As shown in tables 1 and 2, the median (IQR) age of the entire cohort was 53 (33-64) years. According to the 2016 World Health Organization (WHO) classification, among patients treated in second line 25 patients (53%) had not otherwise specified AML (AML-NOS), 15 (32%) AML with myelodysplasia-related changes, 3 (6%) therapy-related AML, 2 (4%) AML with t(8;21) and 2 (4%) AML with NPM1 mutation. Among patients treated in third line 10 patients (45%) had AML-NOS, 8 (36%) AML with myelodysplasia-related changes, 1 (5%) therapy-related AML, 1 (5%) AML with t(8;21) and 2 (9%) AML with NPM1 mutation. According to the 2017 prognostic stratification by European Leukemia Net (ELN) 8 (12%), 38 (55%), and 23 (33%) patients were classified as at low, intermediate, and high-risk, respectively. Thirty-two (46%) had relapsed AML, whereas 37 (54%) had a primary refractory disease. No statistically significant differences were found between CLARA and control group according to age, WHO subtypes, ELN classification, and disease status in patients treated in both second and third line. We specifically evaluated the potential impact of latency between remission and relapse in each group, but no significant differences could be detected. In fact, in patients treated in second line median (IQR) lag between remission and relapse was 2 and 0 months in CLARA and control group (p-value: 0.60), respectively while in patients treated in the third line it was equal to 0 months in both groups ((p-value: 0.10).
|Table 1. Characteristics and outcomes of patients treated in second line|
|Table 2. Characteristics and outcomes of patients treated in third line|
As shown in table 1, CR rate in the second-line therapy cohort was 53% and 28% in the CLARA and control (p-value: 0.09), respectively, while ORR was 67% and 44% (p-value: 0.14). Median OS was 8 and 7 months (p-value: 0.98) in the CLARA and the control group, respectively (figure 1); on the other side, median RFS was 3 and 0 months (p-value: 0.02), respectively. As shown in table 2, CR rate in the third-line therapy cohort was 29% and 13% in the CLARA and control (p-value: 0.57), respectively, while ORR was 29% and 20% (p-value: 1.0). Median OS was 2 and 3 months (p-value: 0.52), respectively. A median RFS of 0 was recorded in both groups. Patients who received allogeneic transplantation after second-line therapy were 20% and 6% in the CLARA and control group (p-value: 0.31), respectively while patients who received allogeneic transplantation after third-line therapy were 29% and 20% in the CLARA and control group (p-value: 1.00), respectively. Among the patients who underwent allogeneic SCT after second-line treatment, out the 2 treated within the control group one was in CR, and one in CR with incomplete recovery (CRi) whereas out the 3 treated with CLARA 2 were in CR and one in partial remission (PR). All of them achieved CR after transplant, and transplant-related mortality (TRM) was 0%. Among the patients who underwent allogeneic SCT after third-line treatment, out the 3 treated within the control group one was in CR, and two had a refractory disease (RD) whereas the 2 patients treated with CLARA were both in CR. Among the 3 patients treated within the control group, 2 achieved CR after transplant, and one still showed RD whereas among the 2 patients treated with CLARA one confirmed his CR while one died soon after transplant for TRM. Safety profile was good, with a tendentially higher rate of reversible (i.e., <2 weeks) hepatotoxicity cases after second-line therapy in the CLARA group (33% VS. 9%; p-value: 0.09) and a higher rate of pneumonia after third-line therapy in the CLARA group (57% VS. 13%; p-value: 0.05).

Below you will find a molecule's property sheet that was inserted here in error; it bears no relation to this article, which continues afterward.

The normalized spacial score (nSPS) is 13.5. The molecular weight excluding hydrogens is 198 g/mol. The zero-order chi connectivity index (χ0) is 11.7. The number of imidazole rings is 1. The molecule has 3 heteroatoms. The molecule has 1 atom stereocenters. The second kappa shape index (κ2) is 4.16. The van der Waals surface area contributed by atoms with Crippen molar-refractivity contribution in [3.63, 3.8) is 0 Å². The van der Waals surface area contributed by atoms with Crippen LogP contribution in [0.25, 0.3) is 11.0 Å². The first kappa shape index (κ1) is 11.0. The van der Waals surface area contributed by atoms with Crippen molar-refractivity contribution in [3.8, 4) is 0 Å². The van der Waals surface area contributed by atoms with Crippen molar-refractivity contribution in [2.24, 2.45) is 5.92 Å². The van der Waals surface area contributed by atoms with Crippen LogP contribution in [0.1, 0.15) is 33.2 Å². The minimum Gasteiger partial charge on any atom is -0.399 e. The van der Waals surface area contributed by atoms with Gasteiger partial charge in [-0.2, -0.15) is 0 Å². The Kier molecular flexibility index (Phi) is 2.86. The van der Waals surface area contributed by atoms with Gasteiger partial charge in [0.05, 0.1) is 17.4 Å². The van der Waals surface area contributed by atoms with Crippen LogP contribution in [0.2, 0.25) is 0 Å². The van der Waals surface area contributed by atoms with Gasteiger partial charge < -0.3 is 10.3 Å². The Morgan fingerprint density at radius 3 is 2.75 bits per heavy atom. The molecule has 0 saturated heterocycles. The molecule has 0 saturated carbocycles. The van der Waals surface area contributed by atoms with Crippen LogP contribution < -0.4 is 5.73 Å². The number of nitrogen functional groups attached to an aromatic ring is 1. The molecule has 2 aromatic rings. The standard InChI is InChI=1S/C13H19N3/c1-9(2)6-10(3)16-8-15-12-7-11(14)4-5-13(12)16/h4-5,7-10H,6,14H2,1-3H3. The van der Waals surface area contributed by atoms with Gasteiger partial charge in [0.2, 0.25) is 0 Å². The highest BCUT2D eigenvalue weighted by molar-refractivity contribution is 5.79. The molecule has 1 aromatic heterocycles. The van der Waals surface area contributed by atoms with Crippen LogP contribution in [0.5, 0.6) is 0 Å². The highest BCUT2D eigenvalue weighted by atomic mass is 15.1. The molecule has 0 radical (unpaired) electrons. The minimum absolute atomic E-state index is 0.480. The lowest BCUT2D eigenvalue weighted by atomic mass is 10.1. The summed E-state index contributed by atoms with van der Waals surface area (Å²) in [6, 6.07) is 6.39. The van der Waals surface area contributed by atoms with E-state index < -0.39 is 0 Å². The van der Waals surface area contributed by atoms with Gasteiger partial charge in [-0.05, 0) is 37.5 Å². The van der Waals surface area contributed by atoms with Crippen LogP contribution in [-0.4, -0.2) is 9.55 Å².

Comparison of our findings with those described in the literature showed that CR and OS rates were similar, whereas RFS was slightly lower in our cohort. Potential explanations could be the low percentage of patients exposed to chemotherapy as a bridge to allogeneic transplantation, as well as the retrospective design of our study which selected patients tendentially less fit than those described in prospective studies. Our data substantially confirm the potential effectiveness of CLARA in patients with R/R AML. In fact, even though a statistically significant improvement over other frequently prescribed salvage regimens was not demonstrated, our findings suggest a potential positive trend in terms of improvement in both CR, ORR, and RFS within a real-life setting. When considering that the main goal in R/R AML, regardless of salvage regimens, is to perform allogeneic transplantation as earliest as possible, CLARA may represent a valid option in this setting especially in patients with a contraindication for or resistant to anthracycline-containing regimens.